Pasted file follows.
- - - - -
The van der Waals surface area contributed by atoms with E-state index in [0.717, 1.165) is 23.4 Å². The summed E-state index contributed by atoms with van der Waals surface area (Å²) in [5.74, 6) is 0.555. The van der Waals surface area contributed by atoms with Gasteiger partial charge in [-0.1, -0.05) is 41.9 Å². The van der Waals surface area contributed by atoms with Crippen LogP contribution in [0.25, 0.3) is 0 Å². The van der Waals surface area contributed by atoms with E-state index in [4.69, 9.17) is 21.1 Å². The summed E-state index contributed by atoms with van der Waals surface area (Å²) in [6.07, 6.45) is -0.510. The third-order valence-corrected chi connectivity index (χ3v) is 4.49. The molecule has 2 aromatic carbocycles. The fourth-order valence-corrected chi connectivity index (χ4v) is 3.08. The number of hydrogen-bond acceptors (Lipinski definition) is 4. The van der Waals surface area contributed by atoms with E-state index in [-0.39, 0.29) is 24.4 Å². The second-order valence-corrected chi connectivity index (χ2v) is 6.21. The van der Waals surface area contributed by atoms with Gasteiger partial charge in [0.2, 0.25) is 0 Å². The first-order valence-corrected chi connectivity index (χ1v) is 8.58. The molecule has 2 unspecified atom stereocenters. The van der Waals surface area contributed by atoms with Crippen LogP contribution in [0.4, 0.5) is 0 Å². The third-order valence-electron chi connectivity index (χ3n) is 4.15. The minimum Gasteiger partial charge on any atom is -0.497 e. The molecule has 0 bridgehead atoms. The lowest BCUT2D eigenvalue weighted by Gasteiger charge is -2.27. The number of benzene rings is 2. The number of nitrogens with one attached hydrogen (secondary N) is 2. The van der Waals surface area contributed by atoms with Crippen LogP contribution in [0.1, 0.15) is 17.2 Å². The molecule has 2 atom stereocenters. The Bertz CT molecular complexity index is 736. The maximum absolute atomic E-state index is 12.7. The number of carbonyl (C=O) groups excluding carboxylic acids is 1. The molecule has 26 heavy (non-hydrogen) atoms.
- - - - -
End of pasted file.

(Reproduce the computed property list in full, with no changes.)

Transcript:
The van der Waals surface area contributed by atoms with E-state index in [0.717, 1.165) is 23.4 Å². The summed E-state index contributed by atoms with van der Waals surface area (Å²) in [5.74, 6) is 0.555. The van der Waals surface area contributed by atoms with Gasteiger partial charge in [-0.1, -0.05) is 41.9 Å². The van der Waals surface area contributed by atoms with Crippen LogP contribution in [0.25, 0.3) is 0 Å². The van der Waals surface area contributed by atoms with E-state index in [4.69, 9.17) is 21.1 Å². The summed E-state index contributed by atoms with van der Waals surface area (Å²) in [6.07, 6.45) is -0.510. The third-order valence-corrected chi connectivity index (χ3v) is 4.49. The molecule has 2 aromatic carbocycles. The fourth-order valence-corrected chi connectivity index (χ4v) is 3.08. The number of hydrogen-bond acceptors (Lipinski definition) is 4. The van der Waals surface area contributed by atoms with E-state index in [-0.39, 0.29) is 24.4 Å². The second-order valence-corrected chi connectivity index (χ2v) is 6.21. The van der Waals surface area contributed by atoms with Gasteiger partial charge in [0.2, 0.25) is 0 Å². The first-order valence-corrected chi connectivity index (χ1v) is 8.58. The molecule has 2 unspecified atom stereocenters. The van der Waals surface area contributed by atoms with Crippen LogP contribution in [0.4, 0.5) is 0 Å². The third-order valence-electron chi connectivity index (χ3n) is 4.15. The minimum Gasteiger partial charge on any atom is -0.497 e. The molecule has 0 bridgehead atoms. The lowest BCUT2D eigenvalue weighted by Gasteiger charge is -2.27. The number of benzene rings is 2. The number of nitrogens with one attached hydrogen (secondary N) is 2. The van der Waals surface area contributed by atoms with Crippen LogP contribution in [0.1, 0.15) is 17.2 Å². The molecule has 2 atom stereocenters. The Bertz CT molecular complexity index is 736. The maximum absolute atomic E-state index is 12.7. The number of carbonyl (C=O) groups excluding carboxylic acids is 1. The molecule has 26 heavy (non-hydrogen) atoms.